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    Author(s): Richard M. DeGraaf; Dana P. Snyder; Barbara J. Hill
    Date: 1991
    Source: Forest Ecology and Management. 46: 227-242.
    Publication Series: Scientific Journal (JRNL)
    Station: Northern Research Station
    PDF: Download Publication  (859.0 KB)


    Small mammal distribution was examined in poletimber and sawtimber stands of four forest cover types in northern New England: northern hardwoods, red maple, balsam fir, and red spruce-balsam fir. During 1980 and 1981, eight stands on the White Mountain National Forest, NH, were sampled with four trap types (three sizes of snap traps and one pit-fall) for 16 000 trap-nights. Trapping was conducted during four 5-day periods in June and July. A total of 1206 individuals of seven species - Blarina brevicauda (short-tailed shrew), Sorex cinereus (masked shrew), Sorex fumeus (smokey shrew), Sorex hoyi (pygmy shrew), Clethrionomys gapperi (boreal red-backed vole), Peromyscus maniculatus (deer mouse), and Napaeozapus insignis (woodland jumping mouse) - were captured. Blarina brevicauda, S. jumeus, and N. insignis were more abundant in hardwoods (P>0.001). Only P. maniculatus was more numerous in softwoods (P<0.05). S. cinereus was more abundant in fir than in spruce-fir stands (P<0.001) and S. hoyi and C. gapperi did not occur differentially among habitat types. Possible causes of these relationships are the lower tree density and basal area and the greater amount of ground cover in hardwoods than in softwoods. Abundances of these seven species were typical, except that S. hoyi was notably more common than previously documented.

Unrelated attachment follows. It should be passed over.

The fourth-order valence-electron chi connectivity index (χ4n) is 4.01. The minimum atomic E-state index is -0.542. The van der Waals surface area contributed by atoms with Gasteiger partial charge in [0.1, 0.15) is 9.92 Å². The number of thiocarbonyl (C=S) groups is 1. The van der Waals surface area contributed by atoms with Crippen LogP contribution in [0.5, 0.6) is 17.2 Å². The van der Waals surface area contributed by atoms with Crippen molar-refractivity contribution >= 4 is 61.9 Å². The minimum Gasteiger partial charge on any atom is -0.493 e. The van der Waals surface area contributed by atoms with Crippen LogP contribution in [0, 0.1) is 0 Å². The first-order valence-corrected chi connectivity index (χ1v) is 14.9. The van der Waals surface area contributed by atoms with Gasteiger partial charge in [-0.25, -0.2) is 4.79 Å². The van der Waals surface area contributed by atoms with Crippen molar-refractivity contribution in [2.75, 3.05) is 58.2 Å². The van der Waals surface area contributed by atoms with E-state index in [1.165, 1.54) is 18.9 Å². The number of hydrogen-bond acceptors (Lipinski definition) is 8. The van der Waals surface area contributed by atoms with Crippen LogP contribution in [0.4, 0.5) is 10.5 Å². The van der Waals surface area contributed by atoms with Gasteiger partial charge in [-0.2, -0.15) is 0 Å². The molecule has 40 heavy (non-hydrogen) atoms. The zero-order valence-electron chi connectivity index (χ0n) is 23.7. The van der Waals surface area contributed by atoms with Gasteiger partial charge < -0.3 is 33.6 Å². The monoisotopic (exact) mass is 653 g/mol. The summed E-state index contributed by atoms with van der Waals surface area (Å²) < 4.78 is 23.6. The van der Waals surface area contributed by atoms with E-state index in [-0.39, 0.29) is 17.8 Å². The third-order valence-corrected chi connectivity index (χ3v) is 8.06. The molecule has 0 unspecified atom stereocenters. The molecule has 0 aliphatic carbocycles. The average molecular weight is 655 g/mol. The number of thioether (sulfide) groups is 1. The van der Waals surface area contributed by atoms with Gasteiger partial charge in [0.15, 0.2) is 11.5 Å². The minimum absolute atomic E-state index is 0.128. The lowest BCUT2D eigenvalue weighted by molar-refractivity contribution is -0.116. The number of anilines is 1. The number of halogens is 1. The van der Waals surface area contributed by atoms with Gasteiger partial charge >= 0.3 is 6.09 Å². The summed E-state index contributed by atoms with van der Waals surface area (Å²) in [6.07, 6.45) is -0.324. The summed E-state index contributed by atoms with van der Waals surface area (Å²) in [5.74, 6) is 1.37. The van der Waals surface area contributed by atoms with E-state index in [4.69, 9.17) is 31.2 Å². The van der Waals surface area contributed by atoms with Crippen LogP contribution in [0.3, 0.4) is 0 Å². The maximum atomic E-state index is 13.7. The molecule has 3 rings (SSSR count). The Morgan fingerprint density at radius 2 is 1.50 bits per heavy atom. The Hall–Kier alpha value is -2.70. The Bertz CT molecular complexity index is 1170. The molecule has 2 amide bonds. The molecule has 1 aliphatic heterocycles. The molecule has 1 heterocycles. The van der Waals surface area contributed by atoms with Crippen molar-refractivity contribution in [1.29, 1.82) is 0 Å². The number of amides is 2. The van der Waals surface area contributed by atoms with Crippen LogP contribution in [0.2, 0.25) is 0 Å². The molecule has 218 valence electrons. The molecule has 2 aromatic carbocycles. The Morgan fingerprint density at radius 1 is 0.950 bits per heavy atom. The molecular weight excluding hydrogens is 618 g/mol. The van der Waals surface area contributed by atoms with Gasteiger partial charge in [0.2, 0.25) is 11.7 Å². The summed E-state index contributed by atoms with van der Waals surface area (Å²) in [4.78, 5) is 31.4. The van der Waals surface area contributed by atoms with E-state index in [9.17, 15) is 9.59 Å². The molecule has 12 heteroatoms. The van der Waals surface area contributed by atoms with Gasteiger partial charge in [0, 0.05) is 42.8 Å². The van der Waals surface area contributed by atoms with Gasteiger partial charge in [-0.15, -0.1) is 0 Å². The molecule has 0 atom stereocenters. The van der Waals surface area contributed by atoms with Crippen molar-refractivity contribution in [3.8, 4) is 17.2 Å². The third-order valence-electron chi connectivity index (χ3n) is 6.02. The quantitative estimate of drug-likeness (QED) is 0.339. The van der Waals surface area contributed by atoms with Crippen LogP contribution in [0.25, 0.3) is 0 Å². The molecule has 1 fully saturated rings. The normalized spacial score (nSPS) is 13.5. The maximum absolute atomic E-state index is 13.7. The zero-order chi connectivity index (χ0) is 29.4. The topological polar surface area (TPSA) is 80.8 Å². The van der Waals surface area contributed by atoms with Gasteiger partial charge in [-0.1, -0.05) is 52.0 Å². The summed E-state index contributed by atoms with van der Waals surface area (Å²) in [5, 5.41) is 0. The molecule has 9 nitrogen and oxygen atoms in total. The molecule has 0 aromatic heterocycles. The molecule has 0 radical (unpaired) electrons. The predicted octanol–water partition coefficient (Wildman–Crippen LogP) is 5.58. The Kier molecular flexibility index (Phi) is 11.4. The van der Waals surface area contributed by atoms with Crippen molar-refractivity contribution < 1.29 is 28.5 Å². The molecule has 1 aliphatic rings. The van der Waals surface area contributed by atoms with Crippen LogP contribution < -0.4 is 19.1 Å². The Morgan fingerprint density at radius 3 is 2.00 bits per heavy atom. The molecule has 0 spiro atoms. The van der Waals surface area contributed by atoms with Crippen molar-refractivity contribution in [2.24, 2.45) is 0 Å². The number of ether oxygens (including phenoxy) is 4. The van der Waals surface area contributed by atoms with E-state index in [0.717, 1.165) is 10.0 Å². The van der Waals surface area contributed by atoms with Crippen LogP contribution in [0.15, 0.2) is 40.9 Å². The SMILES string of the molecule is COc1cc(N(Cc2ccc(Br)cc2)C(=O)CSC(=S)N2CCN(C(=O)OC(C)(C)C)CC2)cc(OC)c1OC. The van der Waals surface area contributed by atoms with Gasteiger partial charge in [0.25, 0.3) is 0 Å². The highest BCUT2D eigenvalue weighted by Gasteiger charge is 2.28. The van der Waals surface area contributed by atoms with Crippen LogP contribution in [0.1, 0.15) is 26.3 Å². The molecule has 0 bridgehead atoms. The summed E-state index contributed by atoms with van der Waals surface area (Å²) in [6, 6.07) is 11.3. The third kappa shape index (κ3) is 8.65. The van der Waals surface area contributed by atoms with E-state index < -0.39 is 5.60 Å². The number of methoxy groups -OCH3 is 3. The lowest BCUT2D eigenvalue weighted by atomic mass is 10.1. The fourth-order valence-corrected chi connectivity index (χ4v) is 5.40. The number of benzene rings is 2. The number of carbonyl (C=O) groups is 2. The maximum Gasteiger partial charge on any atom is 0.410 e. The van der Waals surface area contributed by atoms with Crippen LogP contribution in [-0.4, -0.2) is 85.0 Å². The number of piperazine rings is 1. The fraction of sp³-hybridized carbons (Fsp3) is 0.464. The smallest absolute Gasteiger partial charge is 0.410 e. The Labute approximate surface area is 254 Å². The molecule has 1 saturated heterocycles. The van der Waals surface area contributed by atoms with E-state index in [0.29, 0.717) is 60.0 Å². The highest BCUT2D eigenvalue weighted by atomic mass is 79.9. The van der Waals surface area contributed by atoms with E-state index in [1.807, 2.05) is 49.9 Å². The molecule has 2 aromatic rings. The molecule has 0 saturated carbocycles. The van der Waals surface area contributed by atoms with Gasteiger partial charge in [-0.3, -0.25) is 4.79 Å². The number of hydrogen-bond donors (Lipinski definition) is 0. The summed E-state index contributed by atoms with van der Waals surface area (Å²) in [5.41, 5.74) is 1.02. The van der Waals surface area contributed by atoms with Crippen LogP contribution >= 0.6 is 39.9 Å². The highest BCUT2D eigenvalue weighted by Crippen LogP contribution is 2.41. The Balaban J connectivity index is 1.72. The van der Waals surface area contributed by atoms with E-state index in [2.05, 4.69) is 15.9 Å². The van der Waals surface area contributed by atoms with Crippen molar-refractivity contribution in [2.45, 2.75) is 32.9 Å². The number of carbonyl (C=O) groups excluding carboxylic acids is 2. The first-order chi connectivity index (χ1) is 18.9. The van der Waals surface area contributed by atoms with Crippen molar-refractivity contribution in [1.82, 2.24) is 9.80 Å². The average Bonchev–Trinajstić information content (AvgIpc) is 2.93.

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    DeGraaf, Richard M.; Snyder, Dana P.; Hill, Barbara J. 1991. Small mammal habitat associations in poletimber and sawtimber stands of four forest cover types. Forest Ecology and Management. 46: 227-242.

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